What I remember most clearly about my grandfather is the feeling of being cornered by him. During family gatherings at his and my grandmother’s house, he could pull this off without leaving his armchair. I don’t know how many times I stood in that living room and nodded, my eyes wandering among the African artifacts that lined the walls, and waited to be rescued by one of my parents—more often my mother—while C.E. ticked off each item in a sort of litany that began with a generic question about school (the answer to which he barely registered), then proceeded to a recollection of his own sparkling academic achievements (class president, valedictorian), wandered from there to other exploits, perhaps an estimation of how many people he and my grandmother, Laura Comfort Blevins, had “saved” when they were missionaries in Zambia (a hundred, he once told me, in a single revival), and arrived inevitably at a joke, always the same joke, in which an old man tells his wife of fifty years that he’s proud of her, and the deaf old woman turns to her husband and says, “Yeah, you old coot, I’m tired of you too.” It was hard for me not to see this joke as being about him and my grandmother, the most unapologetically tired person I’ve ever known—a woman who would inform strangers within five minutes of conversation that her mother had died of cancer when she was two years old. I very rarely saw the pair speak to each other, and they slept in separate rooms, allegedly because they couldn’t agree on whether to allow Laura’s six cats to climb on the bed.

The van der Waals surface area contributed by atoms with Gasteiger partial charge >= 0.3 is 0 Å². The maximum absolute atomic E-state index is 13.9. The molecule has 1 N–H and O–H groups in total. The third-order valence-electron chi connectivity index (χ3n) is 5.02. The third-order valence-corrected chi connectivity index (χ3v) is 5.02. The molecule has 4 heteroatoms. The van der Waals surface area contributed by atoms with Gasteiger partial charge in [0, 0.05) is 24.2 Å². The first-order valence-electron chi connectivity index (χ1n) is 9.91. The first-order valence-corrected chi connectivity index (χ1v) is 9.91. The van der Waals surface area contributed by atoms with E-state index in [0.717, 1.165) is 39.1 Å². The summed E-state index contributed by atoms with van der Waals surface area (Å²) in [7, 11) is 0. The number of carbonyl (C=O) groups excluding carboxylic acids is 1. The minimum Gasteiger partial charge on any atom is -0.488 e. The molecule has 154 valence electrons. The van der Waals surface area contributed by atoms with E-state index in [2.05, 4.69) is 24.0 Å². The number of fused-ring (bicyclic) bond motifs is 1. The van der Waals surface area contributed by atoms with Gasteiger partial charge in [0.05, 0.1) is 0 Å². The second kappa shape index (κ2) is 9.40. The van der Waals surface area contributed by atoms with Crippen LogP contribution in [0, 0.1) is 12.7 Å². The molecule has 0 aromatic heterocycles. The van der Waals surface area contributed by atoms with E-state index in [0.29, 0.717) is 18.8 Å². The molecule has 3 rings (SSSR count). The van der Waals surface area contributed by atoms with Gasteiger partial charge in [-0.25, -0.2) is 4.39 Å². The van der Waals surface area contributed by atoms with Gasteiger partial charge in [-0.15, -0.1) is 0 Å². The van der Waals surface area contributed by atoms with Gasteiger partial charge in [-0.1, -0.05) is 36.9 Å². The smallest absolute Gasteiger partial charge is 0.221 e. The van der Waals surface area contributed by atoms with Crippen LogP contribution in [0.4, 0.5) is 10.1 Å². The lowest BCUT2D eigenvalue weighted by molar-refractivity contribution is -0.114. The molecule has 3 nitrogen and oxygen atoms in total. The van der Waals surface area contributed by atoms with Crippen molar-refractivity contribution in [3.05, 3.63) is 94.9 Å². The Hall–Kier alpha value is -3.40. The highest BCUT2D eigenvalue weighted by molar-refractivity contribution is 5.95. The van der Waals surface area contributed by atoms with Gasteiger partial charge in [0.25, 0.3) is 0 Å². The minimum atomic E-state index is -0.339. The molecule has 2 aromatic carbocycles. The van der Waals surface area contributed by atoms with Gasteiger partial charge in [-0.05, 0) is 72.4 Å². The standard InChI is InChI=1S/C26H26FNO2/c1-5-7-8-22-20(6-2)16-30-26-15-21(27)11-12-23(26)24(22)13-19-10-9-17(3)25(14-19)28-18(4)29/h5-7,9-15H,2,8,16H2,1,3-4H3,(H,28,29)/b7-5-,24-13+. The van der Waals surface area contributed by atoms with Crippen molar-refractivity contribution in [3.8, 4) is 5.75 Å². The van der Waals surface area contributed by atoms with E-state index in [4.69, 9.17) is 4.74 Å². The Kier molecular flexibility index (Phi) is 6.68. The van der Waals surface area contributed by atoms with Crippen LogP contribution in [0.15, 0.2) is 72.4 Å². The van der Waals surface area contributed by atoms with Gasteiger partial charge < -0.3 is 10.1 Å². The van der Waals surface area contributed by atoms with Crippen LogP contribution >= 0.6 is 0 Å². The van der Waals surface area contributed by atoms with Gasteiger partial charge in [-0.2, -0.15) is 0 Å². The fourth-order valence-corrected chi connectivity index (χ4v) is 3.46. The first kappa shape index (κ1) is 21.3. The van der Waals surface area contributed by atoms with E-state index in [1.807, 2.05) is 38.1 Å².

Having run out of things to brag about, C.E. would take a bluebird or killdeer egg from his pocket and hurl it to the hardwood floor. “See?” he would say, oblivious to the startling noise. “You can’t break them.” Then, picking up the egg and handing it to me, he would adopt a warning tone: “You must not put these in your mouth.”He was a tall, crane-like man, and even in gardening clothes he looked the part of a reverend. In youthful photos he seems contemplative and unworldly, not unhandsome but a little goofy—eyes slightly unfocused, fine brown hair. By the time I met him, tributaries of veins ran along the sides of his nose and he wore thick bifocals and hearing aids that didn’t work. In my mind he is constantly shaking his head and exclaiming. “How about that?” he’d say, or simply, “Well!” It was as if for him too, life just kept on handing him little presents and he was too polite to ask what they were for. He’s the only person I’ve ever heard of who wrote his own obituary—he said he wanted to be sure nothing was left out. A similar anxiety may have motivated the writing of his six-hundred-page autobiography, Remembilia (his own coinage, combining “remembrance” and “memorabilia”), which he drafted while he was a missionary in Zambia in the late eighties. He wrote the book for his descendants, but to my knowledge no one has ever made it all the way through this manuscript. I recently fished it out of a cabinet at my parents’ house, and within a few pages I knew why. To give you a sense of the pacing, C.E. is born on page 23.